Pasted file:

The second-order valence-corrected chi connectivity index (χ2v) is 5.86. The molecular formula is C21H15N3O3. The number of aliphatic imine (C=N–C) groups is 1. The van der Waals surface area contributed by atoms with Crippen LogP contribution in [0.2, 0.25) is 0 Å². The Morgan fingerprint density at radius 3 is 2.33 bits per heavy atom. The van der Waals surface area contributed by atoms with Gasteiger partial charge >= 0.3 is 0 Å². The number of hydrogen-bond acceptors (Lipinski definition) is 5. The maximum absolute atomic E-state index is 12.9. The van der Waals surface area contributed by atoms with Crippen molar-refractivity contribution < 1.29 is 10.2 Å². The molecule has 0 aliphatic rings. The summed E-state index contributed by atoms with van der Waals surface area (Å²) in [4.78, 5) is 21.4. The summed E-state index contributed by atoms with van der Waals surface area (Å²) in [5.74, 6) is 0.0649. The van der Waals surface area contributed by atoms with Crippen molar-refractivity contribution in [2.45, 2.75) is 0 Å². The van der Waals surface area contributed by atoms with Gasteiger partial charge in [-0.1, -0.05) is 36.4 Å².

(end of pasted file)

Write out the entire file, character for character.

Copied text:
The second-order valence-corrected chi connectivity index (χ2v) is 5.86. The molecular formula is C21H15N3O3. The number of aliphatic imine (C=N–C) groups is 1. The van der Waals surface area contributed by atoms with Crippen LogP contribution in [0.2, 0.25) is 0 Å². The Morgan fingerprint density at radius 3 is 2.33 bits per heavy atom. The van der Waals surface area contributed by atoms with Gasteiger partial charge >= 0.3 is 0 Å². The number of hydrogen-bond acceptors (Lipinski definition) is 5. The maximum absolute atomic E-state index is 12.9. The van der Waals surface area contributed by atoms with Crippen molar-refractivity contribution < 1.29 is 10.2 Å². The molecule has 0 aliphatic rings. The summed E-state index contributed by atoms with van der Waals surface area (Å²) in [4.78, 5) is 21.4. The summed E-state index contributed by atoms with van der Waals surface area (Å²) in [5.74, 6) is 0.0649. The van der Waals surface area contributed by atoms with Crippen molar-refractivity contribution in [2.45, 2.75) is 0 Å². The van der Waals surface area contributed by atoms with Gasteiger partial charge in [-0.1, -0.05) is 36.4 Å².